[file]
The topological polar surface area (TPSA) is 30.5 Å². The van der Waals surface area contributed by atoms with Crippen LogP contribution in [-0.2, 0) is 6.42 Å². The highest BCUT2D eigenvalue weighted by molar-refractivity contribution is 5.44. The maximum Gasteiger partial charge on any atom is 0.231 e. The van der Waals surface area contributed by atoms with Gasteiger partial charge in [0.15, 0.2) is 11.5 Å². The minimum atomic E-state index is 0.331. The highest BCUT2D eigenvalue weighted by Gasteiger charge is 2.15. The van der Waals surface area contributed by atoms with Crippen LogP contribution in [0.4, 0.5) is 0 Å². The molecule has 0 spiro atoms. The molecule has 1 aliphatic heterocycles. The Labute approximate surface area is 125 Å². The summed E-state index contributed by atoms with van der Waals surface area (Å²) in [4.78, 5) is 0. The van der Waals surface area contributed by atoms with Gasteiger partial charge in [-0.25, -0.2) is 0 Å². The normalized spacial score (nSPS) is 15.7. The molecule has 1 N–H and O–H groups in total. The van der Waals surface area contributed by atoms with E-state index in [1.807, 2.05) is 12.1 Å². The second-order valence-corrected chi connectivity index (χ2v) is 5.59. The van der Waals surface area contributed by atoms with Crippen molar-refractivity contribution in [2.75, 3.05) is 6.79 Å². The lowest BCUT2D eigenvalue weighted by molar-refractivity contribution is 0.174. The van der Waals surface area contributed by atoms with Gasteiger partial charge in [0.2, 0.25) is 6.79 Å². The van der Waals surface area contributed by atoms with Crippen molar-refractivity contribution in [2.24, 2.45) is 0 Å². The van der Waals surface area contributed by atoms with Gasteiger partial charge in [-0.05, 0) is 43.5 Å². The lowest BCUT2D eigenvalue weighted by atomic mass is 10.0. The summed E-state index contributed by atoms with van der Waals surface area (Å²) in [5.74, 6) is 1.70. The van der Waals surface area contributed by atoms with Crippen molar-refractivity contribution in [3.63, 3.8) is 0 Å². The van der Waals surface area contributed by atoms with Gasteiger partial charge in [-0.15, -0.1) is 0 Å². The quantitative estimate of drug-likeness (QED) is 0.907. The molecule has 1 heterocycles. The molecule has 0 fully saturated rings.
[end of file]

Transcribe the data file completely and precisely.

The topological polar surface area (TPSA) is 30.5 Å². The van der Waals surface area contributed by atoms with Crippen LogP contribution in [-0.2, 0) is 6.42 Å². The highest BCUT2D eigenvalue weighted by molar-refractivity contribution is 5.44. The maximum Gasteiger partial charge on any atom is 0.231 e. The van der Waals surface area contributed by atoms with Gasteiger partial charge in [0.15, 0.2) is 11.5 Å². The minimum atomic E-state index is 0.331. The highest BCUT2D eigenvalue weighted by Gasteiger charge is 2.15. The van der Waals surface area contributed by atoms with Crippen LogP contribution in [0.4, 0.5) is 0 Å². The molecule has 0 spiro atoms. The molecule has 1 aliphatic heterocycles. The Labute approximate surface area is 125 Å². The summed E-state index contributed by atoms with van der Waals surface area (Å²) in [4.78, 5) is 0. The van der Waals surface area contributed by atoms with Gasteiger partial charge in [-0.25, -0.2) is 0 Å². The normalized spacial score (nSPS) is 15.7. The molecule has 1 N–H and O–H groups in total. The van der Waals surface area contributed by atoms with E-state index in [1.807, 2.05) is 12.1 Å². The second-order valence-corrected chi connectivity index (χ2v) is 5.59. The van der Waals surface area contributed by atoms with Crippen molar-refractivity contribution in [2.75, 3.05) is 6.79 Å². The lowest BCUT2D eigenvalue weighted by molar-refractivity contribution is 0.174. The van der Waals surface area contributed by atoms with Gasteiger partial charge in [0.2, 0.25) is 6.79 Å². The van der Waals surface area contributed by atoms with Crippen molar-refractivity contribution in [2.24, 2.45) is 0 Å². The van der Waals surface area contributed by atoms with Gasteiger partial charge in [-0.05, 0) is 43.5 Å². The lowest BCUT2D eigenvalue weighted by atomic mass is 10.0. The summed E-state index contributed by atoms with van der Waals surface area (Å²) in [5.74, 6) is 1.70. The van der Waals surface area contributed by atoms with Crippen molar-refractivity contribution in [3.63, 3.8) is 0 Å². The van der Waals surface area contributed by atoms with Gasteiger partial charge in [-0.15, -0.1) is 0 Å². The quantitative estimate of drug-likeness (QED) is 0.907. The molecule has 1 heterocycles. The molecule has 0 fully saturated rings.